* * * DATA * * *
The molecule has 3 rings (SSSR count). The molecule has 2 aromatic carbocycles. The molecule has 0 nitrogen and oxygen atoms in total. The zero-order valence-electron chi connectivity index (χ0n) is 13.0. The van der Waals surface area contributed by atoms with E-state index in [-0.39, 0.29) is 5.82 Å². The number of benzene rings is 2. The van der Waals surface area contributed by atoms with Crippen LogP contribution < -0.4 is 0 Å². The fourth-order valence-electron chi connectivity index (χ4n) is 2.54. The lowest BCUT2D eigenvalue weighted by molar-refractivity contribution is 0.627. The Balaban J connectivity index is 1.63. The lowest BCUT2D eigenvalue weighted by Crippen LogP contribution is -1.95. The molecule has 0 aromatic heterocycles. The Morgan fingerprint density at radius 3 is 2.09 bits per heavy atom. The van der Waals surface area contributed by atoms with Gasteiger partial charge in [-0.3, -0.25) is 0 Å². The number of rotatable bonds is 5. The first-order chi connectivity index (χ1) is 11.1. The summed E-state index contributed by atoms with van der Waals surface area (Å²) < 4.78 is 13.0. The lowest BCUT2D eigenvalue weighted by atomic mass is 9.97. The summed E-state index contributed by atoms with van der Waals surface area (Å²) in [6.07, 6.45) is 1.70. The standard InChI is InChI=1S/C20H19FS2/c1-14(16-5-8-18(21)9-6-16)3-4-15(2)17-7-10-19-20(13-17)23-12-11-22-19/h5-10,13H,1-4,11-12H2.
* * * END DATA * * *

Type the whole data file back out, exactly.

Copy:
The molecule has 3 rings (SSSR count). The molecule has 2 aromatic carbocycles. The molecule has 0 nitrogen and oxygen atoms in total. The zero-order valence-electron chi connectivity index (χ0n) is 13.0. The van der Waals surface area contributed by atoms with E-state index in [-0.39, 0.29) is 5.82 Å². The number of benzene rings is 2. The van der Waals surface area contributed by atoms with Crippen LogP contribution < -0.4 is 0 Å². The fourth-order valence-electron chi connectivity index (χ4n) is 2.54. The lowest BCUT2D eigenvalue weighted by molar-refractivity contribution is 0.627. The Balaban J connectivity index is 1.63. The lowest BCUT2D eigenvalue weighted by Crippen LogP contribution is -1.95. The molecule has 0 aromatic heterocycles. The Morgan fingerprint density at radius 3 is 2.09 bits per heavy atom. The van der Waals surface area contributed by atoms with Gasteiger partial charge in [-0.3, -0.25) is 0 Å². The number of rotatable bonds is 5. The first-order chi connectivity index (χ1) is 11.1. The summed E-state index contributed by atoms with van der Waals surface area (Å²) < 4.78 is 13.0. The lowest BCUT2D eigenvalue weighted by atomic mass is 9.97. The summed E-state index contributed by atoms with van der Waals surface area (Å²) in [6.07, 6.45) is 1.70. The standard InChI is InChI=1S/C20H19FS2/c1-14(16-5-8-18(21)9-6-16)3-4-15(2)17-7-10-19-20(13-17)23-12-11-22-19/h5-10,13H,1-4,11-12H2.